NEW YORK (AP) Jacoby Ellsbury’s family changed game attire along with their star son.
After nine years in the Red Sox organization, the 30-year-old outfielder left Boston during the offseason to sign a $153 million, seven-year contract with the New York Yankees.
When Ellsbury played against his old team for the first time Thursday night, he said father Jim was in the stadium ready to cheer in appropriate gear.
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”They got decked out from Day One,” Jacoby said.
Ellsbury scored the game’s first run and had an RBI single in New York’s 4-1 win Thursday night.
”Playing with him so long and then you see him playing against us, it’s definitely kind of weird,” Dustin Pedroia said.
Ellsbury was selected by Boston with the 23rd overall pick of the 2005 amateur draft. When he stepped into the batter’s box in the first inning, it was his first plate appearance against Clay Buchholz, taken by the Red Sox with the 42nd selection that same year.
”He was my first roommate in Lowell,” Ellsbury remembered from their summer in the New York-Penn League. ”He’ll be a friend of mine for life regardless of what jersey he has on or what I have on. I mean, you never know. These are guys that you can play with down the road, too.”
The pair helped Boston win World Series titles in 2007 and last year, when the Red Sox celebrated a championship clincher at Fenway Park for the first time since 1918.
And then Ellsbury left Beantown for Broadway, following in the path of Babe Ruth, Roger Clemens, Wade Boggs and Johnny Damon.
”He did what’s best for his family and, obviously, no hard feeling in the clubhouse about it,” Buchholz said. ”I really wish him the best of luck because he’s one of the best. Different seeing him in another uniform, but at the same time you know that’s the business side of the game.”
Ellsbury spoke with David Ortiz and Jonny Gomes near the batting cage before the game and playfully looked under Pedroia’s cap.
But friendship stopped when the game starts.
Ellsbury came to the plate in the first inning with Derek Jeter at first and grounded a ball between first and second. But he was denied a hit when Pedroia made a diving stop, popped up to his feet and threw to first in time for the second out.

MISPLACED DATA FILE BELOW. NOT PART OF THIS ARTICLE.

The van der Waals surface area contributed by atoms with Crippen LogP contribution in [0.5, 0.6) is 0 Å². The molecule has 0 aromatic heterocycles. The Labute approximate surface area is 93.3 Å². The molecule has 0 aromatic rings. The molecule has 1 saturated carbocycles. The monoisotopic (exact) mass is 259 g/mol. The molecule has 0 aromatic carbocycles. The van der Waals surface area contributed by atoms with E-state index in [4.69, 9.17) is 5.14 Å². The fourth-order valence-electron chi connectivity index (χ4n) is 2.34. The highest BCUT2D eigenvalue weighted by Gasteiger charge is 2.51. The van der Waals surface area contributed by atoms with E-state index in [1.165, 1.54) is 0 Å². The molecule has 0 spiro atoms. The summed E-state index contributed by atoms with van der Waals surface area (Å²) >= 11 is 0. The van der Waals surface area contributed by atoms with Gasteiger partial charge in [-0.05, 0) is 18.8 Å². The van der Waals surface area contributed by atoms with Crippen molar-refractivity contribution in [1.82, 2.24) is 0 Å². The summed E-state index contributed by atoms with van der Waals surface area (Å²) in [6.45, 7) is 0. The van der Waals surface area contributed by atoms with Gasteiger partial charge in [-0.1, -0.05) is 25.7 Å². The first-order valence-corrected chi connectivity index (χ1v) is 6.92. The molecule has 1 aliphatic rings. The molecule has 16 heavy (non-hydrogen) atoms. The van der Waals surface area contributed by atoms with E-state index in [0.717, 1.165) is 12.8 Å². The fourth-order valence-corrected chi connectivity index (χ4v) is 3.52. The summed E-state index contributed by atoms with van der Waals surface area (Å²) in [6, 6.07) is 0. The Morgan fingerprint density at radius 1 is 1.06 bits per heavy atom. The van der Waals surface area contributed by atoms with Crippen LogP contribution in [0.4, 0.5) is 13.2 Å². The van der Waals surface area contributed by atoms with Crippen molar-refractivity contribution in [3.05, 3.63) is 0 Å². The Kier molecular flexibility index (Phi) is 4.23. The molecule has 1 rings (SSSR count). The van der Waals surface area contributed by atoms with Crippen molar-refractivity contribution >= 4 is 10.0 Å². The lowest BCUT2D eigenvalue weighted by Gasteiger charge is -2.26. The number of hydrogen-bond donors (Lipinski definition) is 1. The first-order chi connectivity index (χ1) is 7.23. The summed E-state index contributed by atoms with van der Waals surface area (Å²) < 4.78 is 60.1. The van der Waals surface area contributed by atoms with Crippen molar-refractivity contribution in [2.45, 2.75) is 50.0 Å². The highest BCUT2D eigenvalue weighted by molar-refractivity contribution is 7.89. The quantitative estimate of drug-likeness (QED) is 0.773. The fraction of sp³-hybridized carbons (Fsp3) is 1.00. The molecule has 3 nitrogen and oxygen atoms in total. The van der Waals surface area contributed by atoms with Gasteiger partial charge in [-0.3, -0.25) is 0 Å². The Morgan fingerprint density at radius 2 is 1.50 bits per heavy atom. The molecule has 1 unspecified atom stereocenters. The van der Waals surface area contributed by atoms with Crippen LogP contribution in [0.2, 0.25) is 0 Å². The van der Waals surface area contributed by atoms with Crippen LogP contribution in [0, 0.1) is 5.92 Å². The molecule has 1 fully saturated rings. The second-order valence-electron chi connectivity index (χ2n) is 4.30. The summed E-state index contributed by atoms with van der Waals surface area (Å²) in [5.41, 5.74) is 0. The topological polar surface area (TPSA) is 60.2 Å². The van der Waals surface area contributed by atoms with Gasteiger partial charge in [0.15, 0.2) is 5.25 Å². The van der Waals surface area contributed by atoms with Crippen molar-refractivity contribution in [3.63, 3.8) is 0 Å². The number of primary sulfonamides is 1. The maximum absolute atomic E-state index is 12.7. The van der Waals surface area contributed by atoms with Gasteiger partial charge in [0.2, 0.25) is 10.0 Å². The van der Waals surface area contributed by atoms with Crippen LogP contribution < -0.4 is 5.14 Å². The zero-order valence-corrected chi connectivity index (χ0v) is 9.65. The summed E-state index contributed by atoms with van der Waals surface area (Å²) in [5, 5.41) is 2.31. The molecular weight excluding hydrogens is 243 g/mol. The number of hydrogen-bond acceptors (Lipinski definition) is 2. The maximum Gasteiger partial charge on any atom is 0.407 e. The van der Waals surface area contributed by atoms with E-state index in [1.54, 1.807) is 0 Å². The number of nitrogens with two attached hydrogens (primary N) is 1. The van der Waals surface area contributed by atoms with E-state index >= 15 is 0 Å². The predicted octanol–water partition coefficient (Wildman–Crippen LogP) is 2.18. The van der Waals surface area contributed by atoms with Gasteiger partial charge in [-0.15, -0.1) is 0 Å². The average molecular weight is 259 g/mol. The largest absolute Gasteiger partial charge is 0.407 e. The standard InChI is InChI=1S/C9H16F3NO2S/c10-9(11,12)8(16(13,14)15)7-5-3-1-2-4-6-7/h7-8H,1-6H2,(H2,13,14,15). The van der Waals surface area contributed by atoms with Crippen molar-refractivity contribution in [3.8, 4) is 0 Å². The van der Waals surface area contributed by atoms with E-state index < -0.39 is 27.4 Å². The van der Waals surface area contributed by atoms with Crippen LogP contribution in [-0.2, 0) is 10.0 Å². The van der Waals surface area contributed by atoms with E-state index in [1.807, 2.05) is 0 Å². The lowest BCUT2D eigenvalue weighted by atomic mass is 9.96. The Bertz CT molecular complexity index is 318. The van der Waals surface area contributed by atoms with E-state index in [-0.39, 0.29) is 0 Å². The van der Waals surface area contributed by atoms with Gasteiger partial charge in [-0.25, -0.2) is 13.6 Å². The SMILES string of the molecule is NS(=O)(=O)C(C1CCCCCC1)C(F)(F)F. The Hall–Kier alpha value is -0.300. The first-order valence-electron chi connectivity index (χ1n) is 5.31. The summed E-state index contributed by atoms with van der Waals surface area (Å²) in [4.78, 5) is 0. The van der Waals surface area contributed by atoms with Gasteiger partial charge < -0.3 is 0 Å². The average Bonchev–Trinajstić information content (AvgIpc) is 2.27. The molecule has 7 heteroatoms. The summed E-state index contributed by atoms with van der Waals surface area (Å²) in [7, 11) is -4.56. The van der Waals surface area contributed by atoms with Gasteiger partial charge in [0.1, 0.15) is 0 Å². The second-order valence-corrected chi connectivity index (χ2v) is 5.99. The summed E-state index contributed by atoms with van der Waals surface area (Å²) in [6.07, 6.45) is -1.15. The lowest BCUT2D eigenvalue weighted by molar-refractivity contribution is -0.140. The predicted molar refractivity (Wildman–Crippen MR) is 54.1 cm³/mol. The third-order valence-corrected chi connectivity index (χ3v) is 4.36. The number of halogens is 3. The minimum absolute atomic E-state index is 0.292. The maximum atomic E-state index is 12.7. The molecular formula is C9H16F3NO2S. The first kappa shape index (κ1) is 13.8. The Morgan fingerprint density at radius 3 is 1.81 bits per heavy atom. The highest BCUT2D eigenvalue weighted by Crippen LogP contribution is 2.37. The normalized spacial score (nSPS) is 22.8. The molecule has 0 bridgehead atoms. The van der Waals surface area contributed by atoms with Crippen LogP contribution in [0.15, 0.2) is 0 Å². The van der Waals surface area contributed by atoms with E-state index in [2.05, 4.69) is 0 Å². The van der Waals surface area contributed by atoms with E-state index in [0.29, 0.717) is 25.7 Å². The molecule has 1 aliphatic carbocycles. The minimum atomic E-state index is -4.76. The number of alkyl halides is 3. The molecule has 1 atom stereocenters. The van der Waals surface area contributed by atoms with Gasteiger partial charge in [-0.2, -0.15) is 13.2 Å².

”The first thing would be keep him off the bases,” Red Sox manager John Farrell said. ”He can create some havoc.”
Ellsbury reached when third baseman Jonathan Herrera bobbled his fourth-inning grounder and scored the game’s first run on Brian McCann’s single.
Switching from Yankee Stadium’s third-base dugout to the first-base side felt weird on opening day. He expected to feel strange when seeing ”Boston” on the opponent’s uniforms.
Having changed organizations four times during his playing days, Yankees manager Joe Girardi expected Ellsbury to have some extra emotion against the Red Sox.
”I think sometimes you might try a little bit too hard against that club because you’re so close to them,” he said.
CC Sabathia thought back to when he faced Cleveland and Milwaukee for the first time after joining the Yankees.
”You never want your friends to get hits off you at any time,” the New York ace pitcher said. ”You always try to get them out just for bragging rights.”
Farrell and Red Sox general manager Ben Cherington planned to give Ellsbury and Yankees reliever Matt Thornton their World Series rings before Friday night’s game. Farrell called it ”a chance to share a moment and congratulate them for a great experience.”
But Ellsbury figures to have a different experience on April 22, when he plays his first game for the Yankees at Fenway Park. He’s ready for some jeers.
”I’m sure,” he said, ”there will be two different receptions.”